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Try stargazing on snowshoes with an expert

Linda J. Bottjer
Nevada Appeal News Service
In this photo made available on Tuesday, Dec. 21, 2010, three snowshoe hikers watch the almost full moon rising behind the Weissfluhjoch mountain in Arosa, Switzerland, on Monday, Dec. 20, 2010. (AP Photo/Keystone, Alessandro Della Bella)
AP | KEYSTONE

Star-gazers on snowshoes, from novices to experts, will journey six kilometers for two hours of illumination under nighttime celestial skies during a Dec. 30 snowshoe hike at Northstar-at-Tahoe Resort.

It will be led by Tahoe Star Tours through the skills and poetry of Tony Berendsen.

“We are thrilled to offer Star Gazing Snowshoe Tours,” said Nadia Guerriero, the director of events at Northstar-at-Tahoe Resort. “We’ve enjoyed a great response to our summer Star Tours with Tony, and we look forward to offering our guests the chance to experience the starry winter sky.”

From operating Fleishmann Planetarium’s telescope at the University of Nevada Reno to serving as president of Northern Nevada Science Coalition, Berendsen loves to share his lifelong passions.

Tours begin with the reading of his original poetry including “Elders” and “Wonders.” Sharing his heartfelt emotions on the universe’s marvels creates an atmosphere of understanding and appreciation for the group.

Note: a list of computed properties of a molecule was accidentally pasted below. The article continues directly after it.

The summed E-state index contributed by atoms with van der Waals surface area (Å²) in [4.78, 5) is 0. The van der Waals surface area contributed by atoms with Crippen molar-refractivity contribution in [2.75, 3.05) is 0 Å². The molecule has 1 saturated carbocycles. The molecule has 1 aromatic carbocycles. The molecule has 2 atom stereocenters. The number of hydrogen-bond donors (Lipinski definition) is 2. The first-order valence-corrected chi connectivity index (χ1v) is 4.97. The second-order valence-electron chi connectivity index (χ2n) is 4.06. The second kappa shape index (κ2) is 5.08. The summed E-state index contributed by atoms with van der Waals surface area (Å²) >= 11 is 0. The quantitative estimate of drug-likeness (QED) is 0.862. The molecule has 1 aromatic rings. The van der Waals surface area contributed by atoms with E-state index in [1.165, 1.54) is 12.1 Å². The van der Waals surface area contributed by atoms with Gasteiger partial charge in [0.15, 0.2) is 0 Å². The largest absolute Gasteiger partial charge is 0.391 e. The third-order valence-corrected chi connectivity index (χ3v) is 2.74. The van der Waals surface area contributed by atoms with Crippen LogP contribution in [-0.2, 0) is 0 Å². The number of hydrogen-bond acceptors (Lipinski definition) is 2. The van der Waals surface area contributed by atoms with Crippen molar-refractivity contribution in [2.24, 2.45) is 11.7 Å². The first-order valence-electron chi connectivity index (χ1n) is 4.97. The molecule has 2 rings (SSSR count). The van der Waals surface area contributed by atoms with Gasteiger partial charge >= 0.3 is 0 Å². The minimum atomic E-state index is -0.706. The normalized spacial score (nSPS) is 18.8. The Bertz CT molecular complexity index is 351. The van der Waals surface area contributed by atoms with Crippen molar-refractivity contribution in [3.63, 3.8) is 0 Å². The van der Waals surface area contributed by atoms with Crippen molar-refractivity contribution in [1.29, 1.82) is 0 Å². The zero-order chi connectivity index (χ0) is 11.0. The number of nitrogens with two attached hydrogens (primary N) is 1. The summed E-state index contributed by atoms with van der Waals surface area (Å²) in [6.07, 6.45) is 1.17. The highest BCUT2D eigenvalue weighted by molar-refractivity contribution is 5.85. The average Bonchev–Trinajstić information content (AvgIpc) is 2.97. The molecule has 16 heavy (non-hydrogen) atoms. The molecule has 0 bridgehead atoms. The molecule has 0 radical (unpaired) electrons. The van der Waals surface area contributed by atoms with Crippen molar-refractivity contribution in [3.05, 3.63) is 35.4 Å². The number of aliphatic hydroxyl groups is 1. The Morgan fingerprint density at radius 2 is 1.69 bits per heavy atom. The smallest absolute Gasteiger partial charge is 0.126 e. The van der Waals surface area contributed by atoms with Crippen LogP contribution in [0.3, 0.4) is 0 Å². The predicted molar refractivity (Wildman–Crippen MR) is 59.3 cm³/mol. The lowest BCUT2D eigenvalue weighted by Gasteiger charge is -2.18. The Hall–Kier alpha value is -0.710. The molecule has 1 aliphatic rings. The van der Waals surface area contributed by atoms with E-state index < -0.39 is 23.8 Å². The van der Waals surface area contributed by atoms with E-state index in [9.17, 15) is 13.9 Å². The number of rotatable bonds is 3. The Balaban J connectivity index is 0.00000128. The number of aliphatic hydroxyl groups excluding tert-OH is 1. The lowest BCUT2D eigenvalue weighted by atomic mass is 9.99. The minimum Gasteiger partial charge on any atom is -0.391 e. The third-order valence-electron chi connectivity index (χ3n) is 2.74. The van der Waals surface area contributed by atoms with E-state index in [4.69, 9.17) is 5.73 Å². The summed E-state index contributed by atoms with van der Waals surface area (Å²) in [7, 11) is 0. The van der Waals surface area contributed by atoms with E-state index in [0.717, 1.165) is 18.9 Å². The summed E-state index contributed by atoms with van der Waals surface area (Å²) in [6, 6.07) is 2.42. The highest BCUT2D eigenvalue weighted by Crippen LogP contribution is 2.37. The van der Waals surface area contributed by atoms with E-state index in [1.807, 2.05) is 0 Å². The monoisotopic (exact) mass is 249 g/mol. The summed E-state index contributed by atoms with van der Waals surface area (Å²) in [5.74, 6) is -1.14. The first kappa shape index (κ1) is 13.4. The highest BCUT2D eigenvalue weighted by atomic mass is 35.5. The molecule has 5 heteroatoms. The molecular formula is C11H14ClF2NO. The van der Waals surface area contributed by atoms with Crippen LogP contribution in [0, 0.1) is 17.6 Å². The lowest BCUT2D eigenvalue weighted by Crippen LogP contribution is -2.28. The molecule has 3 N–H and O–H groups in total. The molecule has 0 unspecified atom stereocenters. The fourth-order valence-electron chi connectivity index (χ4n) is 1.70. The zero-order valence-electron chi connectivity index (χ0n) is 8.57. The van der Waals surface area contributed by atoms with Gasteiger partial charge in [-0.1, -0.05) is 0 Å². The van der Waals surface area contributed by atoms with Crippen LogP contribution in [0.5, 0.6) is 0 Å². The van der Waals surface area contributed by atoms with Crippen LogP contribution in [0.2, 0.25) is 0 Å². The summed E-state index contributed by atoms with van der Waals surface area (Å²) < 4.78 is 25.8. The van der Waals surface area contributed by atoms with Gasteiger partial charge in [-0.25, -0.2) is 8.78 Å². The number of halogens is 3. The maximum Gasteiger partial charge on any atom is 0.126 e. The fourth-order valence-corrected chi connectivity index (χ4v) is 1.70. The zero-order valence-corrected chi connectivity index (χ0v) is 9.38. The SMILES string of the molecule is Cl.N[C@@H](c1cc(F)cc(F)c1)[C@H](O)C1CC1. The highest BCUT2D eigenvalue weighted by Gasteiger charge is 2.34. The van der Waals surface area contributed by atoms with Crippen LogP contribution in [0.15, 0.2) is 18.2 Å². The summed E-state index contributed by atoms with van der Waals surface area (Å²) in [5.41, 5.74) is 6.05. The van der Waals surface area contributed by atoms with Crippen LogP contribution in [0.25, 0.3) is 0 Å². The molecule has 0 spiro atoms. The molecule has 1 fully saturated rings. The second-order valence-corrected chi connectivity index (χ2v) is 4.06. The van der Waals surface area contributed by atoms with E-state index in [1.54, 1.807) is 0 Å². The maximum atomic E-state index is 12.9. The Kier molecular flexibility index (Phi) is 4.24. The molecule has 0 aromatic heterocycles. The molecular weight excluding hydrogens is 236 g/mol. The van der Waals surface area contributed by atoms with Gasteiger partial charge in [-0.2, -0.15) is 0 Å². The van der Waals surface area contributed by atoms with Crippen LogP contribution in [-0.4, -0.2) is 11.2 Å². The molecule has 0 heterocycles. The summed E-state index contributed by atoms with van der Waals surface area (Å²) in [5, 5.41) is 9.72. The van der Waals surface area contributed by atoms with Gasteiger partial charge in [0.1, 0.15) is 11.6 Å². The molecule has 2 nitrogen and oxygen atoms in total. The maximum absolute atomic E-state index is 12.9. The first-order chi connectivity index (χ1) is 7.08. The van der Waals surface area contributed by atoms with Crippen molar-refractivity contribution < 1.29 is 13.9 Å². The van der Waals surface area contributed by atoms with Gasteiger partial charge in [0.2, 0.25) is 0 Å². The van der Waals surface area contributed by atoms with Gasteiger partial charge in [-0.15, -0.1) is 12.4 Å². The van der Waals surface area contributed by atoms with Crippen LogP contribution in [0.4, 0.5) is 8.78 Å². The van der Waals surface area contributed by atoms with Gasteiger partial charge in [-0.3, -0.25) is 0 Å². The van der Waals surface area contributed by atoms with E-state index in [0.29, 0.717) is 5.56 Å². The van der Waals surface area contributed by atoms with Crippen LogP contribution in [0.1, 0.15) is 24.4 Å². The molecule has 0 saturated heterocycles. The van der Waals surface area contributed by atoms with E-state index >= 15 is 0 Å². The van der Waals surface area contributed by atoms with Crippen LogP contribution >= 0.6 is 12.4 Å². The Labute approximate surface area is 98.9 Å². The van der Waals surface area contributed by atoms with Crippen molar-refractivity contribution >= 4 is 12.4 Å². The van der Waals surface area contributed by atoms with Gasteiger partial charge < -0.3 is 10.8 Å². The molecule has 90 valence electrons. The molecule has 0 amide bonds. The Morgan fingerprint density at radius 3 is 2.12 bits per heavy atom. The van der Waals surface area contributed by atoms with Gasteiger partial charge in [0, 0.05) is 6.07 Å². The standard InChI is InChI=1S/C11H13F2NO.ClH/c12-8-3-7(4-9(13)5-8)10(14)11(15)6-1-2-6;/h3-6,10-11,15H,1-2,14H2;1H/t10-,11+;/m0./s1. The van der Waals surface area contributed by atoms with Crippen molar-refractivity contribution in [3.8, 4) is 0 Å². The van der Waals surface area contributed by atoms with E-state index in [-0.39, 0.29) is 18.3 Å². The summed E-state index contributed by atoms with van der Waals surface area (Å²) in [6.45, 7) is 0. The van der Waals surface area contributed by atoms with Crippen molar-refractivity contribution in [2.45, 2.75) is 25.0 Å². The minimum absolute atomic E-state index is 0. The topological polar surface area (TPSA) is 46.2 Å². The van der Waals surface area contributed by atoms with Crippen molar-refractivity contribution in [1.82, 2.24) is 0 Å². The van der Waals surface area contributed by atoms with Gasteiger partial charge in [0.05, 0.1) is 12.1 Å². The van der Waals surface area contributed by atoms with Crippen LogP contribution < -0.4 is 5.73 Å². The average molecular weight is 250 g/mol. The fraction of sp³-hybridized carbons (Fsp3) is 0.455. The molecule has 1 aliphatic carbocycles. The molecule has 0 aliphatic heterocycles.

Jupiter will be high in the sky and should be easy to spot, Berendsen said.

His own astronomical fascination began in Cheyenne, Wyo., during the late 1950s when his father gave him a 3-inch telescope with a reflective lens.

“I wasn’t sure what to do with it,” he said. “But I knew we had a dark sky outside.”

A high school counselor discouraged him for turning his hobby into a career but Berendsen’s interest never faded. Following his family’s move to Reno he joined the Astronomical Society of Northern Nevada, eventually becoming its president.

In 2004, along with UNR’s Dr. Melodi Rodrigue, the need to expand public outreach and help raise charitable funds created the first summertime star tours with Northstar.

Four years ago Berendsen began the specialty tour business. His starry seminars happen with Tahoe Adventure Company’s nighttime kayak tours and accompanied by a Reno string quartet.

Remembering Berendsen’s fun facts Dec. 30 will result in prizes.

Facts like the only way anyone will ever witness the end of the Milky Way is to bite into the end of the similarly named chocolate bar. The galactic planet and star-encrusted version is 250 million light years away.